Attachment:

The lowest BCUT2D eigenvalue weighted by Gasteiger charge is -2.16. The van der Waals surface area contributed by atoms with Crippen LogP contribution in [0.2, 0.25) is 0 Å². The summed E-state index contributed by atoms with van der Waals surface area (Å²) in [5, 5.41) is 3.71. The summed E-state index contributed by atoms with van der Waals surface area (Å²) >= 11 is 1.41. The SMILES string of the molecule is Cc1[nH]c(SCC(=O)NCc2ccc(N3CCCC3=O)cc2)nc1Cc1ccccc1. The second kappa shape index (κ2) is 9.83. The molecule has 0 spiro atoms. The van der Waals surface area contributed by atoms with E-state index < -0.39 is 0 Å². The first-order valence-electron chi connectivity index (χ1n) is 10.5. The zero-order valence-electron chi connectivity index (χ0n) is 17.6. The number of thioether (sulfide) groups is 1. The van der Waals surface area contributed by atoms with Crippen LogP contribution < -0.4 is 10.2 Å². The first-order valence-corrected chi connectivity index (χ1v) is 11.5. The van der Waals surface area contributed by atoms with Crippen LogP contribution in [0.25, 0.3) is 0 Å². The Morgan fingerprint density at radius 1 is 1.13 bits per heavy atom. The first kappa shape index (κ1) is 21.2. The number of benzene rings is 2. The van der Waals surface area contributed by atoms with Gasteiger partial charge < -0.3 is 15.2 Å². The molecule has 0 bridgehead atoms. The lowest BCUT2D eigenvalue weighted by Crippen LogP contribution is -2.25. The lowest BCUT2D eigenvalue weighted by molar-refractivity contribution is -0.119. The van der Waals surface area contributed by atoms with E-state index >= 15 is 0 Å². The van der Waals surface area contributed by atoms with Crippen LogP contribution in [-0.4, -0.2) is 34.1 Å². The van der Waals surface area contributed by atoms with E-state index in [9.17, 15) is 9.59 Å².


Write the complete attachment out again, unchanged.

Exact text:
The lowest BCUT2D eigenvalue weighted by Gasteiger charge is -2.16. The van der Waals surface area contributed by atoms with Crippen LogP contribution in [0.2, 0.25) is 0 Å². The summed E-state index contributed by atoms with van der Waals surface area (Å²) in [5, 5.41) is 3.71. The summed E-state index contributed by atoms with van der Waals surface area (Å²) >= 11 is 1.41. The SMILES string of the molecule is Cc1[nH]c(SCC(=O)NCc2ccc(N3CCCC3=O)cc2)nc1Cc1ccccc1. The second kappa shape index (κ2) is 9.83. The molecule has 0 spiro atoms. The van der Waals surface area contributed by atoms with E-state index < -0.39 is 0 Å². The first-order valence-electron chi connectivity index (χ1n) is 10.5. The zero-order valence-electron chi connectivity index (χ0n) is 17.6. The number of thioether (sulfide) groups is 1. The van der Waals surface area contributed by atoms with Crippen LogP contribution < -0.4 is 10.2 Å². The first-order valence-corrected chi connectivity index (χ1v) is 11.5. The van der Waals surface area contributed by atoms with Crippen LogP contribution in [0.25, 0.3) is 0 Å². The Morgan fingerprint density at radius 1 is 1.13 bits per heavy atom. The first kappa shape index (κ1) is 21.2. The number of benzene rings is 2. The van der Waals surface area contributed by atoms with Gasteiger partial charge < -0.3 is 15.2 Å². The molecule has 0 bridgehead atoms. The lowest BCUT2D eigenvalue weighted by Crippen LogP contribution is -2.25. The lowest BCUT2D eigenvalue weighted by molar-refractivity contribution is -0.119. The van der Waals surface area contributed by atoms with E-state index >= 15 is 0 Å². The van der Waals surface area contributed by atoms with Crippen LogP contribution in [-0.4, -0.2) is 34.1 Å². The van der Waals surface area contributed by atoms with E-state index in [9.17, 15) is 9.59 Å².